US cable TV giant and Internet service provider Comcast has been accused of blocking -- or at least throttling -- traffic from subscribers trying to share files through the popular BitTorrent peer-to-peer network.
What's BitTorrent? BitTorrent is a networking protocol that lets users who download client software share (transmit and receive) files from other users. These shared files can be any type of file, but BitTorrent is well known for sharing MP3 music files, software applications, movies and other videos. Many of these files are copyrighted. BitTorrent is somewhat similar to the old Napster network that was used by millions of users to share MP3 files, but it doesn't use central servers. Instead, users download metadata files (torrents) related to the file they wish to get. Then the client software sends out a request to "trackers," which are computers that coordinate the transfer of the file -- typically in many different parts from among many peers.
So, if many of these files are being shared illegally, what's the big deal about blocking -- or throttling -- the traffic? BitTorrent, founded by the creator of the protocol, emphasizes that BitTorrent can be used for legally sharing files that aren't copyrighted and even offers the protocol/software as a legitimate service for businesses. Many others in the Internet community also use the technology for legitimate purposes. For example, Blizzard uses the BitTorrent protocol to distribute updates and patches to its popular World of Warcraft game.
Then why is Comcast (reportedly) hindering this traffic? There are no exact numbers available, but some have claimed BitTorrent traffic comprises a significant portion of total Internet traffic. Comcast has limited bandwidth available for its millions of customers and has reportedly cut off service for some users who used more than their share of bandwidth. The company has admitted it restricts users who consume too much bandwidth (not specifically BitTorrent traffic) to ensure all of its customers receive adequate service, although it won't officially say what the limit is.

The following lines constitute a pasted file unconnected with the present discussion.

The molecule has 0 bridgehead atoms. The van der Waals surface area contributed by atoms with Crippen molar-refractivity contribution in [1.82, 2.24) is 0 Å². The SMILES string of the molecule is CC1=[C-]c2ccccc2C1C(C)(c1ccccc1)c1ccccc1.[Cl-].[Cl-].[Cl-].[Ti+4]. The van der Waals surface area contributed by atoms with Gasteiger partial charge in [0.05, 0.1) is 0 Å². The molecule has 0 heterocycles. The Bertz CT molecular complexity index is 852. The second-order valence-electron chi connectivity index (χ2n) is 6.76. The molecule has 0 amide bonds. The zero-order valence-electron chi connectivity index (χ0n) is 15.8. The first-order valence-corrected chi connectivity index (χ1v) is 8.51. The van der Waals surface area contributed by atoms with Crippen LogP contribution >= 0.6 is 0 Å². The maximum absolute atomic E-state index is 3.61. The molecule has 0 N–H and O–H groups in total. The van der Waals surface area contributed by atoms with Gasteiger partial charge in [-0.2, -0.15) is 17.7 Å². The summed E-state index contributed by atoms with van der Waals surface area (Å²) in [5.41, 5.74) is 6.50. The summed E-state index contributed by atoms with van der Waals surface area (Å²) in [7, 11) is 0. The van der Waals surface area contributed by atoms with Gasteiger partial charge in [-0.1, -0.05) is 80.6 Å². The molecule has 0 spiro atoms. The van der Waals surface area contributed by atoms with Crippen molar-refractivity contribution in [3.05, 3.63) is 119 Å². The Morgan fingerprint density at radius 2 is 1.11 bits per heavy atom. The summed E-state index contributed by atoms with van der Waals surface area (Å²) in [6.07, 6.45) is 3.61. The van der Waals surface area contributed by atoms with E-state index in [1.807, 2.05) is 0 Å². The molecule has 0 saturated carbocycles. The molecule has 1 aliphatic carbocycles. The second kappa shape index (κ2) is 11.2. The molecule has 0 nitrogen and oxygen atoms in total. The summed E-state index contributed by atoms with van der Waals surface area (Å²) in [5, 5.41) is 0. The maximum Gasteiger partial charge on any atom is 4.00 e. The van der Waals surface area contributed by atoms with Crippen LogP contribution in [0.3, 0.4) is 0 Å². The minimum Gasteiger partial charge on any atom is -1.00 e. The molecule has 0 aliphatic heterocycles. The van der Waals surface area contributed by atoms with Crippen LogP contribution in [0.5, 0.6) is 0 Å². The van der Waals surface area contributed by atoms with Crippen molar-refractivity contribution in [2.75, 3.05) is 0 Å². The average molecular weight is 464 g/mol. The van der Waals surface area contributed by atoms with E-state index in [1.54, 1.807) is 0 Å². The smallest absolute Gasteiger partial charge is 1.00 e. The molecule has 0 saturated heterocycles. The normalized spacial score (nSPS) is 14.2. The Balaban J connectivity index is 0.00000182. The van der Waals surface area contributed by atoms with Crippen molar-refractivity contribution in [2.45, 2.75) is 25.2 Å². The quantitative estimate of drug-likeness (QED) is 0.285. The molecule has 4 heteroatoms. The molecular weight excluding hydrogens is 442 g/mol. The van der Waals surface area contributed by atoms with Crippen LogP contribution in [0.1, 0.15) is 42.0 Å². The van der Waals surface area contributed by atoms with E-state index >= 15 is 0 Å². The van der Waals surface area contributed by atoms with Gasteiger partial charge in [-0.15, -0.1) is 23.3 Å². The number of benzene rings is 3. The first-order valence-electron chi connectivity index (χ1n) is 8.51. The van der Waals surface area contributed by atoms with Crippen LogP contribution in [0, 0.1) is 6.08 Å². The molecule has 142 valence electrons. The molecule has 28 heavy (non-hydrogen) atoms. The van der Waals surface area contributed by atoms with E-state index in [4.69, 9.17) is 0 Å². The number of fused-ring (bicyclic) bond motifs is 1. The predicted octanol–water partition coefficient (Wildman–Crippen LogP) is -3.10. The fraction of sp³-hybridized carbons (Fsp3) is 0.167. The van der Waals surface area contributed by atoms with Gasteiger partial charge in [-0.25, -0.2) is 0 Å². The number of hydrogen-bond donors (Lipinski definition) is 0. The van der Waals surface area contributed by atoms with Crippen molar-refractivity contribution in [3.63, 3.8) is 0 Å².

What is Comcast's reply? The company says it doesn't block peer-to-peer traffic, but it does practice "reasonable network management" to ensure quality service for all it subscribers.
What does the other side say? Claims of Comcast interference with BitTorrent traffic have been circulating for many months, at least, but the issue came to the forefront recently when the Associated Press published results of its own investigation into the issue. The AP concluded that Comcast was hindering BitTorrent traffic.
I don't use BitTorrent, so why should I care? The dispute points to a larger issue in the US called Net neutrality. This is a contentious dispute about the kinds of controls that Internet service providers can put on their networks. Those advocating for the principle of Net neutrality generally want to keep providers from regulating what kind of traffic or level of traffic is allowed. They also don't want providers to be able to charge different rates for different levels of service -- so consumers or companies would have to pay more to be guaranteed certain minimum levels of download/upload speed, for example. Those opposing Net neutrality generally maintain that some kind of control is necessary to promote improvements in equipment and services and guarantee minimum levels of performance. Others believe providers have the right to manage traffic on their network, but argue that -- especially in the Comcast case -- they should be more upfront about what they're doing.
What else is going on? Besides BitTorrent traffic, Comcast has been accused of blocking or throttling Lotus Notes traffic. Also, complaints about Comcast interfering with BitTorrent traffic have been filed with the FCC by online video distributor Vuze and the group Public Knowledge and other members of the Open Internet Coalition.
Where are things going from here? Comcast was recently sued by a California man for interfering in file sharing. At the time of this writing, Comcast hadn't officially commented on the suit. If the litigation proceeds, it could reveal details about exactly what Comcast is doing and eventually result in legislation or an FCC ruling to settle the legality of the practice.